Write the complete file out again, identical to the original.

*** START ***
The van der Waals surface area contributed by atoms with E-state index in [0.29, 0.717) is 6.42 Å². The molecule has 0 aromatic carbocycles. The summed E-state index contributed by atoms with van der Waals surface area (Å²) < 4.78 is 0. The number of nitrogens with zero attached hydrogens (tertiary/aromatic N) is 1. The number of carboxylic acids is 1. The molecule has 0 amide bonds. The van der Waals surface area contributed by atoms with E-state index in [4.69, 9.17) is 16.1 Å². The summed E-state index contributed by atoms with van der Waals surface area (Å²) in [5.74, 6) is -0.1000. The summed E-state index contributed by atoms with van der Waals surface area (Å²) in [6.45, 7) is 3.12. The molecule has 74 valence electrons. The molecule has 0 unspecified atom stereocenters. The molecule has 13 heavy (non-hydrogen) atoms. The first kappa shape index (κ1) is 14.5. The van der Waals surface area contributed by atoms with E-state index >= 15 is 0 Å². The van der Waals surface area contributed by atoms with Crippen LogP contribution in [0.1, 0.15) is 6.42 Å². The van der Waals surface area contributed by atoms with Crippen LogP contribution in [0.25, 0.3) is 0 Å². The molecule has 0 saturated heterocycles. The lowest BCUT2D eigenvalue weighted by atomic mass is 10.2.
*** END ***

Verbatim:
The van der Waals surface area contributed by atoms with E-state index in [0.29, 0.717) is 6.42 Å². The molecule has 0 aromatic carbocycles. The summed E-state index contributed by atoms with van der Waals surface area (Å²) < 4.78 is 0. The number of nitrogens with zero attached hydrogens (tertiary/aromatic N) is 1. The number of carboxylic acids is 1. The molecule has 0 amide bonds. The van der Waals surface area contributed by atoms with E-state index in [4.69, 9.17) is 16.1 Å². The summed E-state index contributed by atoms with van der Waals surface area (Å²) in [5.74, 6) is -0.1000. The summed E-state index contributed by atoms with van der Waals surface area (Å²) in [6.45, 7) is 3.12. The molecule has 74 valence electrons. The molecule has 0 unspecified atom stereocenters. The molecule has 13 heavy (non-hydrogen) atoms. The first kappa shape index (κ1) is 14.5. The van der Waals surface area contributed by atoms with E-state index >= 15 is 0 Å². The van der Waals surface area contributed by atoms with Crippen LogP contribution in [0.1, 0.15) is 6.42 Å². The van der Waals surface area contributed by atoms with Crippen LogP contribution in [0.25, 0.3) is 0 Å². The molecule has 0 saturated heterocycles. The lowest BCUT2D eigenvalue weighted by atomic mass is 10.2.